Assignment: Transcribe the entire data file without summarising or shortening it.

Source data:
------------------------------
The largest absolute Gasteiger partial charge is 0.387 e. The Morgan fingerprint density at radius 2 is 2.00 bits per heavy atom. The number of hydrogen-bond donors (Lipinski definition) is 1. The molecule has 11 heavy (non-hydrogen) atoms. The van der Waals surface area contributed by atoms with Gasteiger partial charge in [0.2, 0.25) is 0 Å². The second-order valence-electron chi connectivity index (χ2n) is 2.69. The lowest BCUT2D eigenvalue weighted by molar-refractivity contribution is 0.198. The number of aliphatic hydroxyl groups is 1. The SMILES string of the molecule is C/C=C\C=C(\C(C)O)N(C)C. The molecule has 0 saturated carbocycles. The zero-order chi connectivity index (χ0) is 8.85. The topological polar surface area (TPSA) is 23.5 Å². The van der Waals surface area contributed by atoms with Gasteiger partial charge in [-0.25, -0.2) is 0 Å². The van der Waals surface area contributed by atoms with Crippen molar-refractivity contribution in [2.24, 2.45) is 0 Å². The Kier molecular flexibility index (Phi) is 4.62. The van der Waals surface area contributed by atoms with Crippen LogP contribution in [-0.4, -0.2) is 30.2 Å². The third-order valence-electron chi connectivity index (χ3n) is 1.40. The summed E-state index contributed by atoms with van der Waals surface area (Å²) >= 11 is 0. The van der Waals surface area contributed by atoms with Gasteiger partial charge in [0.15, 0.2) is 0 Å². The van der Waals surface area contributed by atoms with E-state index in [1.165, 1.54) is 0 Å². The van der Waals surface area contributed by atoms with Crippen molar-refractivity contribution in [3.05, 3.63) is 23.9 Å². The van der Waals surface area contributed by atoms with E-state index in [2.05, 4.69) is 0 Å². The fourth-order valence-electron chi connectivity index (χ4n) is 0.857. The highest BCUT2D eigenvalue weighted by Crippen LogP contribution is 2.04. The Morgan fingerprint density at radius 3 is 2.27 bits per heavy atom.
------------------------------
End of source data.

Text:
The largest absolute Gasteiger partial charge is 0.387 e. The Morgan fingerprint density at radius 2 is 2.00 bits per heavy atom. The number of hydrogen-bond donors (Lipinski definition) is 1. The molecule has 11 heavy (non-hydrogen) atoms. The van der Waals surface area contributed by atoms with Gasteiger partial charge in [0.2, 0.25) is 0 Å². The second-order valence-electron chi connectivity index (χ2n) is 2.69. The lowest BCUT2D eigenvalue weighted by molar-refractivity contribution is 0.198. The number of aliphatic hydroxyl groups is 1. The SMILES string of the molecule is C/C=C\C=C(\C(C)O)N(C)C. The molecule has 0 saturated carbocycles. The zero-order chi connectivity index (χ0) is 8.85. The topological polar surface area (TPSA) is 23.5 Å². The van der Waals surface area contributed by atoms with Gasteiger partial charge in [-0.25, -0.2) is 0 Å². The van der Waals surface area contributed by atoms with Crippen molar-refractivity contribution in [2.24, 2.45) is 0 Å². The Kier molecular flexibility index (Phi) is 4.62. The van der Waals surface area contributed by atoms with Crippen LogP contribution in [-0.4, -0.2) is 30.2 Å². The third-order valence-electron chi connectivity index (χ3n) is 1.40. The summed E-state index contributed by atoms with van der Waals surface area (Å²) >= 11 is 0. The van der Waals surface area contributed by atoms with Gasteiger partial charge in [0.15, 0.2) is 0 Å². The van der Waals surface area contributed by atoms with E-state index in [1.165, 1.54) is 0 Å². The van der Waals surface area contributed by atoms with Crippen molar-refractivity contribution in [3.05, 3.63) is 23.9 Å². The van der Waals surface area contributed by atoms with E-state index in [2.05, 4.69) is 0 Å². The fourth-order valence-electron chi connectivity index (χ4n) is 0.857. The highest BCUT2D eigenvalue weighted by Crippen LogP contribution is 2.04. The Morgan fingerprint density at radius 3 is 2.27 bits per heavy atom.